The game.


The game

What is padel?

Padel is a rapidly growing sport that blends elements from tennis, squash, and badminton. It is played on a smaller court surrounded by glass or metal walls, which players can use as part of the game.

It’s a fun, social, and competitive sport that’s easy to pick up and play.

Rules and basics

How to play?

Basic information

Main rules

Welcome to an introduction to the captivating world of Padel Tennis! Here, you’ll find an overview of the fundamental rules of this dynamic sport.

For a more detailed version of the rulebook, we’re pleased to direct you to the official page of the International Padel Federation.

Basic rules and differences from tennis
  • Padel is played in doubles, with two players on each half of the court separated by a net, much like tennis. The rules share similarities with tennis but also feature distinct differences, including:
  • Different court sizes and structures, including the use of walls.
  • Use of specific paddles and balls.
    Execution of the serve from below (underhand serve), as opposed to tennis.
  • Inclusion of walls in play, akin to squash.

Players. Padel is typically played in doubles, meaning there are two players on each team.

Equipment. Players use padel rackets, which are solid without strings, and a low compression padel ball, similar to a tennis ball but with slightly less pressure.


When scoring, the points of the serving team are always mentioned first, followed by those of the receiving team. To win a set, a team must secure two sets. The scoring goes as follows:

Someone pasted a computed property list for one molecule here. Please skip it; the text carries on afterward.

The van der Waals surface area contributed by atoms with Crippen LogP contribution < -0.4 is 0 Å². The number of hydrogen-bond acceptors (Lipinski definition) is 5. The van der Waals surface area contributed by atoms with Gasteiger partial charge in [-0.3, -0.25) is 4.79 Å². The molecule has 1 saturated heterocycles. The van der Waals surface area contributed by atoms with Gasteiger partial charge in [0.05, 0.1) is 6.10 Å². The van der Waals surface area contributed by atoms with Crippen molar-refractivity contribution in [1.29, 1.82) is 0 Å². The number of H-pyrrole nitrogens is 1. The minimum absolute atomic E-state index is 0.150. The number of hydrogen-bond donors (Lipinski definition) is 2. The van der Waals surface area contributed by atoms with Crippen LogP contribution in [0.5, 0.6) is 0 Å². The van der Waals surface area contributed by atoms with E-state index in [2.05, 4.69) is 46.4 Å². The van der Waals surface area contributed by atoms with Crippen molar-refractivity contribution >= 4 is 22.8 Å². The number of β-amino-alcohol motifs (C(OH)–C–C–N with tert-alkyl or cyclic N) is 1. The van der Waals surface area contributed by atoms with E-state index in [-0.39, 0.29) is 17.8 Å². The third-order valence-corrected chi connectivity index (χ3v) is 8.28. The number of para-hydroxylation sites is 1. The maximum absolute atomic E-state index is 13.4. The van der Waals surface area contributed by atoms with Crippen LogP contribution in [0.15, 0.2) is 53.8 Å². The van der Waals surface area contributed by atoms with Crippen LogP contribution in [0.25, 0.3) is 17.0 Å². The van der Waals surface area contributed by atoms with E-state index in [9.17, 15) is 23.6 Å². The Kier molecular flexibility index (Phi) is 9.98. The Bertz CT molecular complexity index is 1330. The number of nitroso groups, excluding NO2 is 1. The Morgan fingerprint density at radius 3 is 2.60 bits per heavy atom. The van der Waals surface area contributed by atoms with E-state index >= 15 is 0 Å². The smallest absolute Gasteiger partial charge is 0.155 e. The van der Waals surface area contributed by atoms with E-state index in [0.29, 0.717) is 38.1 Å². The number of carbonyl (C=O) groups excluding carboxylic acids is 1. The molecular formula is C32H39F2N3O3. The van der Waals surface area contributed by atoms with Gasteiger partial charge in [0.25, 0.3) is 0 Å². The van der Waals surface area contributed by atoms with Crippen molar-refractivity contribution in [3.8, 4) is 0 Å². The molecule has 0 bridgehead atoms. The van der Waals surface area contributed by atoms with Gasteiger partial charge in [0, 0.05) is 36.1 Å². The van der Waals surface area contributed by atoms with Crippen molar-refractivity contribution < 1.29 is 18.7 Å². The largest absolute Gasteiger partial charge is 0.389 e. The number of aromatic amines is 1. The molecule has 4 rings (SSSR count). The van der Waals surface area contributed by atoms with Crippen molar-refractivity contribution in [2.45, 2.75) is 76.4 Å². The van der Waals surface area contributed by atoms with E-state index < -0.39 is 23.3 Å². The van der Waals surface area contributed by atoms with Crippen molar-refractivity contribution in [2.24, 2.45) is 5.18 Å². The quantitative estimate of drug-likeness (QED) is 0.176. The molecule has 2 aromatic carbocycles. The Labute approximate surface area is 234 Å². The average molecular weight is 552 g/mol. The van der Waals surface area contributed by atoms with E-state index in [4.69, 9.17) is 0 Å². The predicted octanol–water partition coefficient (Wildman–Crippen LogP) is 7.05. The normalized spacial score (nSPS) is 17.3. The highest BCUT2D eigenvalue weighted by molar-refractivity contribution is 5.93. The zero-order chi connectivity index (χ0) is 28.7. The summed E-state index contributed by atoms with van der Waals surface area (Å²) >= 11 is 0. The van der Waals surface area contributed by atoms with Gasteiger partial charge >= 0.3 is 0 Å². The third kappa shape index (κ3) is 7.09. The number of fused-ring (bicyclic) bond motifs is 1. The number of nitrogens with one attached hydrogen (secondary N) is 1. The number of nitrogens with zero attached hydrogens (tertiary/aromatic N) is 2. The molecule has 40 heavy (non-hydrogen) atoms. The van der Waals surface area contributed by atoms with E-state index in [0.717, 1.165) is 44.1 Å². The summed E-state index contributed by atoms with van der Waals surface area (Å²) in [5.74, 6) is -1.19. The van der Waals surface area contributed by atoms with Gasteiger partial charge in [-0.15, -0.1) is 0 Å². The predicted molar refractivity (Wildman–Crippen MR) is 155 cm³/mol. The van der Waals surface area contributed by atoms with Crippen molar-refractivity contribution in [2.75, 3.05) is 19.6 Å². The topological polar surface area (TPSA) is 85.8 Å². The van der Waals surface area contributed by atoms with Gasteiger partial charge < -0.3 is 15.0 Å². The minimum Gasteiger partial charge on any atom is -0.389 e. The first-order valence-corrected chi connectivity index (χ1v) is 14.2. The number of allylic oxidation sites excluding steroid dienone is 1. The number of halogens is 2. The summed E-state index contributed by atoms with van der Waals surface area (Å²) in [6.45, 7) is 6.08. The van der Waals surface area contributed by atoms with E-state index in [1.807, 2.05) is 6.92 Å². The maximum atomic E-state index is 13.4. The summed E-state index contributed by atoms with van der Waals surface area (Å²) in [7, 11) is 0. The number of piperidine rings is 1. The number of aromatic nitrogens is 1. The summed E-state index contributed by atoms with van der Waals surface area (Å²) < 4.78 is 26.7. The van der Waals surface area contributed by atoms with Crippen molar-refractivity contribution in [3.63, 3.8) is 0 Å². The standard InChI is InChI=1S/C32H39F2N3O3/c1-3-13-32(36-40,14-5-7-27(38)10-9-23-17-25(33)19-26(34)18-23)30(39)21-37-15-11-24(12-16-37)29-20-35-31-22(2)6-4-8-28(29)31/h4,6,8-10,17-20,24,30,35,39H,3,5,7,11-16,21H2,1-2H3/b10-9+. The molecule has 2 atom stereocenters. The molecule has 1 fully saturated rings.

• A set is won when a team first wins six games with a lead of at least two games (e.g., “6-3”, “4-6”). If the score reaches “5-5”, two additional games are needed to win with a lead of two games (“7-5” or “5-7”). In case of a tie at “6-6”, a tie-break is played.
  • Scoring within a game progresses incrementally: “0” (or “love”), “15”, “30”, “40”, followed by game point.

The serve is executed at the start of each point and must adhere to specific rules:

  • The serve is made from behind the service line and must be an underhand serve, with the ball struck below the waist.
  • The ball must be played diagonally over the net and land in the opponent’s service box.
  • The serving side alternates after each point, and the first serve of a game is from the right side of the server.
Return of Serve and Play Throughout

Receiving the serve and playing the game itself require precise timing and strategic thinking:

  • Players of the receiving team can position themselves freely on their half of the court.
  • The ball must bounce once on the court after the serve before being returned.
  • The point is lost if the ball hits the net, touches the player’s own court, or is touched by a player more than once consecutively.

Ready to play?

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